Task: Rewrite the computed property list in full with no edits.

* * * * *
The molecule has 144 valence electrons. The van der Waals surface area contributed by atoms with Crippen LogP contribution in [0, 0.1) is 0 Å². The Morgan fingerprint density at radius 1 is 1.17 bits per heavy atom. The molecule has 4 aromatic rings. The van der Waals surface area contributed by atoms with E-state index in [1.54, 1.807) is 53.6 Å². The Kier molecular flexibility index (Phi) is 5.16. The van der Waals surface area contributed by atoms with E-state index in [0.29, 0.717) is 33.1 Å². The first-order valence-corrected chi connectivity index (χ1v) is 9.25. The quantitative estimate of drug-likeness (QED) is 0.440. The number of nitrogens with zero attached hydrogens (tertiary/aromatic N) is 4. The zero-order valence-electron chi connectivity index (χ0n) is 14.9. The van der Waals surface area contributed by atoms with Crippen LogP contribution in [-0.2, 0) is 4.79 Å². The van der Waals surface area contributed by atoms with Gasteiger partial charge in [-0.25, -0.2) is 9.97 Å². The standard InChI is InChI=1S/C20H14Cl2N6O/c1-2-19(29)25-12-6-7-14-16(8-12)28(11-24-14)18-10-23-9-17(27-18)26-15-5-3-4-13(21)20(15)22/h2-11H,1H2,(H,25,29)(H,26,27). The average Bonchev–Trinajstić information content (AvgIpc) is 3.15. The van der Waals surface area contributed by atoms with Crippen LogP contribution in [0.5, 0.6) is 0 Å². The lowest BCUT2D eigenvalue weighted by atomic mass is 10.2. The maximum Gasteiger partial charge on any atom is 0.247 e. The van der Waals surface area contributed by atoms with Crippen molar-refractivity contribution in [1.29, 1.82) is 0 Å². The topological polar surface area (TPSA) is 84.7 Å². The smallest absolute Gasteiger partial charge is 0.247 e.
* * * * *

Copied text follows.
The molecule has 144 valence electrons. The van der Waals surface area contributed by atoms with Crippen LogP contribution in [0, 0.1) is 0 Å². The Morgan fingerprint density at radius 1 is 1.17 bits per heavy atom. The molecule has 4 aromatic rings. The van der Waals surface area contributed by atoms with E-state index in [1.54, 1.807) is 53.6 Å². The Kier molecular flexibility index (Phi) is 5.16. The van der Waals surface area contributed by atoms with E-state index in [0.29, 0.717) is 33.1 Å². The first-order valence-corrected chi connectivity index (χ1v) is 9.25. The quantitative estimate of drug-likeness (QED) is 0.440. The number of nitrogens with zero attached hydrogens (tertiary/aromatic N) is 4. The zero-order valence-electron chi connectivity index (χ0n) is 14.9. The van der Waals surface area contributed by atoms with Crippen LogP contribution in [-0.2, 0) is 4.79 Å². The van der Waals surface area contributed by atoms with Gasteiger partial charge in [-0.25, -0.2) is 9.97 Å². The standard InChI is InChI=1S/C20H14Cl2N6O/c1-2-19(29)25-12-6-7-14-16(8-12)28(11-24-14)18-10-23-9-17(27-18)26-15-5-3-4-13(21)20(15)22/h2-11H,1H2,(H,25,29)(H,26,27). The average Bonchev–Trinajstić information content (AvgIpc) is 3.15. The van der Waals surface area contributed by atoms with Crippen LogP contribution in [0.5, 0.6) is 0 Å². The lowest BCUT2D eigenvalue weighted by atomic mass is 10.2. The maximum Gasteiger partial charge on any atom is 0.247 e. The van der Waals surface area contributed by atoms with Crippen molar-refractivity contribution in [1.29, 1.82) is 0 Å². The topological polar surface area (TPSA) is 84.7 Å². The smallest absolute Gasteiger partial charge is 0.247 e.